Activated charcoal is not new to the world of healing therapies, yet it appears to have resurfaced in a big way and with good reason. Ancient civilizations had knowledge of how things in nature could be suitably transformed to aid bodily healing. Activated charcoal is a case in point. The ancient Greeks, Hindus and Egyptians apparently knew the worth of charcoal as an intestinal filter and digestive aid that eliminated odors, gas and constipation making it a reliable and safe internal cleanser.
Activated charcoal: what it is
Carbon from burnt wood or vegetation is treated with oxygen resulting in a highly porous substance with a surface area that boasts a huge adsorptive surface. Adsorption is the ability of a substance to attach molecules of gas and other impurities onto itself from the surrounding thin film. This makes it effective in the treatment of digestive disorders, particularly gas, bloating and some types of poisoning and indigestion. In other words, toxic material in the intestinal tract are neutralized and escorted out of the intestine through the process of adsorption, while the charcoal itself remains unabsorbed by the body.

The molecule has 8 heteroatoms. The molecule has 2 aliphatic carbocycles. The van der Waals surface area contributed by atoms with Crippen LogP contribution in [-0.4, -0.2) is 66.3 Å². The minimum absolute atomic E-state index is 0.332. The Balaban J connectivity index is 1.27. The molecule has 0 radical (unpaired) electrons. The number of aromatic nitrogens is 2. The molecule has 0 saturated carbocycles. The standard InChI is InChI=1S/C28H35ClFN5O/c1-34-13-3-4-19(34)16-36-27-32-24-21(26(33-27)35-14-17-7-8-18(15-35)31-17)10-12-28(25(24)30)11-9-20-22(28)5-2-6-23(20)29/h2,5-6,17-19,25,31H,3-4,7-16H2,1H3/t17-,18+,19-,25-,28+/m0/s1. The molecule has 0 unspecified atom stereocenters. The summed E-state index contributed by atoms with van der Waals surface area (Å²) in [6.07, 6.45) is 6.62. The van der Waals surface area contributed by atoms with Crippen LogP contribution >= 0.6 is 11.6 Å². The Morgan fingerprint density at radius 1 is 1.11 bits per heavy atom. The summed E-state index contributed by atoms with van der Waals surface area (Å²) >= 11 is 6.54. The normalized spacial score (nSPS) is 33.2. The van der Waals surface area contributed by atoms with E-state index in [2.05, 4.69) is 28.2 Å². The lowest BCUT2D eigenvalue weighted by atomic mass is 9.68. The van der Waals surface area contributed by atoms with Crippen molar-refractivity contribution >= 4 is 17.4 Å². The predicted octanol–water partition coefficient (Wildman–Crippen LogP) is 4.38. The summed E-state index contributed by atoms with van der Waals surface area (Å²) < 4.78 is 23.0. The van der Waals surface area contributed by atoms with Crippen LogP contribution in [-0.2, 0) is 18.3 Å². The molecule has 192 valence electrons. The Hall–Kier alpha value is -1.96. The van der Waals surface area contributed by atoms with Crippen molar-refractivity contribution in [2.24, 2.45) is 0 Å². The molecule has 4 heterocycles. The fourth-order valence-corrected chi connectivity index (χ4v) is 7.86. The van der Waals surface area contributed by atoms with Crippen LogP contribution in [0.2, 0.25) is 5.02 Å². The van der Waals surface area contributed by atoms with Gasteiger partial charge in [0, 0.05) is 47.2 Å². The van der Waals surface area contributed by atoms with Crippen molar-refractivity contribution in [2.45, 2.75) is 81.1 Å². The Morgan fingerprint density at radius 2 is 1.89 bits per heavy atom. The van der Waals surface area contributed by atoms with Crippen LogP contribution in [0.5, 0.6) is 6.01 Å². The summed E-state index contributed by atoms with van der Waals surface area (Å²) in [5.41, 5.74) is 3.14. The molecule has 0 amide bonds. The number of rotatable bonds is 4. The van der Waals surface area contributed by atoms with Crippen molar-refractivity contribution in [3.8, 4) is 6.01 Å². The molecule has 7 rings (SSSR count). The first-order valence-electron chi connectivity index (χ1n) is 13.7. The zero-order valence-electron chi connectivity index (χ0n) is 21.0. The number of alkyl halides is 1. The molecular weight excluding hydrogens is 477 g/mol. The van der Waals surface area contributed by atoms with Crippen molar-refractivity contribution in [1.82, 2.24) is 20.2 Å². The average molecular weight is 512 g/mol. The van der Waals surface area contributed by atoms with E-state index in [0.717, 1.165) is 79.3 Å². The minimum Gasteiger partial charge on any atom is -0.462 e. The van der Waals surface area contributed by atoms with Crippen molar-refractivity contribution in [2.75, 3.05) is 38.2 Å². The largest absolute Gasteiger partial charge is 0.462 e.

Certain impurities ingested into the body such as chlorine and heavy metals, parasites, pesticides and even viruses and bacteria, the venom from insects and snakes and toxic atmospheric pollutants can be removed using activated charcoal. It is mild acting and does virtually no damage to the intestinal mucous membranes whatsoever. While it adsorbs the unwanted toxins from the intestines, it does not interfere with levels of essential nutrients in the body.
As with every health supplement or product, a caveat emptor in inevitable. One needs to make sure one is taking activated charcoal for the right reasons and in the proper quantities. Overdosing can be an issue so caution is advised. It is not considered suitable during pregnancy and lactation. It can bind to certain medical drugs so it is best to talk to the doctor in that case. If one is taking health supplements, then activated charcoal maybe incompatible with those supplements. It is also advised that activated charcoal not be used in the case of acid, alkali or petroleum poisoning.
The best action, however, of activated charcoal has been a well kept secret for ages. It is excellent for the maintenance of oral hygiene and can be used in cases of abscess in the gums with promising results. Activated charcoal is better than supermarket oral cosmetic products or heavily fluoridated toothpaste for those pearly whites. Also, while it is not inexpensive (depends on where one lives), it is easily available in health shops and costs by far less than dental treatments that burn a hole in the pocket. That is, if used as a preventive to get rid of problems that arise due to poor dental hygiene. It can make teeth extremely white, destroy plaque and cure gingivitis by preventing a build up of bacteria. What is more, it can even stimulate the growth of new enamel. If all this sounds too good to be true, then there is only one way to find out. Try it.